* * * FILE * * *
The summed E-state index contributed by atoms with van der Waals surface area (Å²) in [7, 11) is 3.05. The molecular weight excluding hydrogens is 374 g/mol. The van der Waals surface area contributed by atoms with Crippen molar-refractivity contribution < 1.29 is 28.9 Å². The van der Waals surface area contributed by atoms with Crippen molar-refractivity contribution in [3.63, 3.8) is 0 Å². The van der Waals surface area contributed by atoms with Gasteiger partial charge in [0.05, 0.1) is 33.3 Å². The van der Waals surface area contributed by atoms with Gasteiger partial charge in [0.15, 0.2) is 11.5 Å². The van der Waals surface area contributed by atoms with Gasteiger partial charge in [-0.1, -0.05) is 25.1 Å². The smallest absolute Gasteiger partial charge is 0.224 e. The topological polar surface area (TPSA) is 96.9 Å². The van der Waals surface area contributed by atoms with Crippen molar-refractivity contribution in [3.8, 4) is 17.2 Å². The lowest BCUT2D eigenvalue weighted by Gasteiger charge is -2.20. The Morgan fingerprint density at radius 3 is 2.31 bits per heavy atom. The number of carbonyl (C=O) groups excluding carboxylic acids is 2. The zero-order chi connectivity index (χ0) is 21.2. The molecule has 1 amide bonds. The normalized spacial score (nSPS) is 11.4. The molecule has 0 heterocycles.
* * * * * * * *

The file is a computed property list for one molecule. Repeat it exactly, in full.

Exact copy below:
The summed E-state index contributed by atoms with van der Waals surface area (Å²) in [7, 11) is 3.05. The molecular weight excluding hydrogens is 374 g/mol. The van der Waals surface area contributed by atoms with Crippen molar-refractivity contribution < 1.29 is 28.9 Å². The van der Waals surface area contributed by atoms with Crippen molar-refractivity contribution in [3.63, 3.8) is 0 Å². The van der Waals surface area contributed by atoms with Gasteiger partial charge in [0.05, 0.1) is 33.3 Å². The van der Waals surface area contributed by atoms with Gasteiger partial charge in [0.15, 0.2) is 11.5 Å². The van der Waals surface area contributed by atoms with Gasteiger partial charge in [-0.1, -0.05) is 25.1 Å². The smallest absolute Gasteiger partial charge is 0.224 e. The topological polar surface area (TPSA) is 96.9 Å². The van der Waals surface area contributed by atoms with Crippen molar-refractivity contribution in [3.8, 4) is 17.2 Å². The lowest BCUT2D eigenvalue weighted by Gasteiger charge is -2.20. The Morgan fingerprint density at radius 3 is 2.31 bits per heavy atom. The number of carbonyl (C=O) groups excluding carboxylic acids is 2. The zero-order chi connectivity index (χ0) is 21.2. The molecule has 1 amide bonds. The normalized spacial score (nSPS) is 11.4. The molecule has 0 heterocycles.